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Magnesium Nutrition Summary for Dietitians

nutrition topics Nov 19, 2021

Written by Tracey Frimpong, RD, @thatblackrd

Medically Reviewed by Olivia Farrow, RD, MHSc

 

This article will summarize all of the must-know information about magnesium nutrition for registered dietitians.

 

Dietitian Success Center’s membership includes access to vitamin & mineral supplement guides, a comprehensive yet simplified reference for finding the best supplements for your clients. You can quickly find the different types of magnesium supplements in DSC’s magnesium supplement reference chart. Become a member of DSC today to get access to all of our supplementation reference guides.

 

Magnesium

Magnesium is an abundant mineral that the body requires daily. It is a cofactor in >300 enzyme systems that control a number of biochemical reactions in the body, including:

  • Muscle contraction
  • Nerve impulse conduction
  • Protein synthesis
  • Blood glucose control
  • Blood pressure regulation

There is emerging evidence that approximately two-thirds of the population in Westernized countries are not meeting their recommended daily allowance for magnesium, which can lead to a number of health issues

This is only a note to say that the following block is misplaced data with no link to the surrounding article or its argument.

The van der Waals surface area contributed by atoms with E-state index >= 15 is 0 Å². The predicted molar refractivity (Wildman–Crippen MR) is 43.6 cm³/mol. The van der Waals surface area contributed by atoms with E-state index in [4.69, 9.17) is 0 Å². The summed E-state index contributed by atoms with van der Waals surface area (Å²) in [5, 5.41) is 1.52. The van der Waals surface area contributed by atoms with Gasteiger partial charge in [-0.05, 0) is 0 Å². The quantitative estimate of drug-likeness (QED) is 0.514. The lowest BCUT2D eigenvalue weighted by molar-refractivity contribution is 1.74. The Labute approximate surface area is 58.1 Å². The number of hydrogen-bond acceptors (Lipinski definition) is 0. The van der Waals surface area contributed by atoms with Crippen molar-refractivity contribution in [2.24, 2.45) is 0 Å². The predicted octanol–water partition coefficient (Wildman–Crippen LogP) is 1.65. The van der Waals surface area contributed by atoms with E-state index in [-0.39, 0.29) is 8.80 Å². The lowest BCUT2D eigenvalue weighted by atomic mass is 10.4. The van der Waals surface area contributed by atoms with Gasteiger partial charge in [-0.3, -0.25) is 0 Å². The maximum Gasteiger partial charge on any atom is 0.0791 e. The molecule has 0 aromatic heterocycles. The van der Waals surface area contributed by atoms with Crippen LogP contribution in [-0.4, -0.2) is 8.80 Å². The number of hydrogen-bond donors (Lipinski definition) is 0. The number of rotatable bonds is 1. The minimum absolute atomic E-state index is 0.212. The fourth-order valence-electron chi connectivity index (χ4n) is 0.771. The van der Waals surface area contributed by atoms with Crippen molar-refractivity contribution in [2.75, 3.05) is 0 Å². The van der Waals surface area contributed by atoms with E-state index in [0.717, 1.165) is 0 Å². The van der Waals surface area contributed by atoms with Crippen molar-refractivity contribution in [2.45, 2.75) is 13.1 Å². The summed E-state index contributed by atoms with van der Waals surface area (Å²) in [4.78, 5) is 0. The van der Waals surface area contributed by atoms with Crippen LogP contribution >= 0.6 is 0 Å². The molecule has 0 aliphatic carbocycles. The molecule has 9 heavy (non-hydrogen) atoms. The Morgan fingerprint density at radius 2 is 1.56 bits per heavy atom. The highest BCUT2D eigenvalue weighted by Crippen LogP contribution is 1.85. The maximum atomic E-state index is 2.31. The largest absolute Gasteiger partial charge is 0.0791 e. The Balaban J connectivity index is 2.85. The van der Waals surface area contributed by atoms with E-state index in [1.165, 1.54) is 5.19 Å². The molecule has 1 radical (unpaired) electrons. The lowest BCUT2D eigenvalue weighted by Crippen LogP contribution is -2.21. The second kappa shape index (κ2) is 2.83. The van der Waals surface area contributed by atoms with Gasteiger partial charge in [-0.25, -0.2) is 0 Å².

Common food manufacturing processes, like grinding wheat into flour or processing brown rice to white rice have reduced the magnesium content in many common foods. This trend of refining whole grains has been the greatest contributor to decreased magnesium intake.

The kidneys are mainly responsible for magnesium homeostasis, as they can excrete up to 120 mg of magnesium into the urine daily. When magnesium status is low, this urinary excretion decreases. 

 

Magnesium Deficiency

Magnesium deficiency can be linked to

1) Decreased intake - starvation, alcohol use disorder (AUD), and critically ill patients on parenteral nutrition may not consume enough dietary magnesium to meet their recommendations. Older adults tend to have lower dietary intakes, and magnesium absorption decreases while urinary magnesium excretion increases with age.

2) Drug-nutrient interactions - a variety of different medications can magnesium uptake

3) Gastrointestinal and/or renal losses - can occur due to acute or chronic diarrhea (e.g. in the case of a condition like Crohn's disease), hungry bone syndrome, acute pancreatitis, inherited tubular disorders such as Gitelman and Bartter, gastric bypass (especially the ileum), and other rare hereditary renal diseases. Those with type-2-diabetes and/or insulin resistance may have increased urinary magnesium excretion.

Magnesium deficiency can also cause hypocalcemia. Decreased magnesium levels can impair the release of parathyroid hormone (PTH). PTH helps regulate calcium levels and decreased PTH results in decreased calcium levels. Having adequate magnesium is essential for the absorption of calcium and deposition in bone, and additional magnesium increases calcium absorption.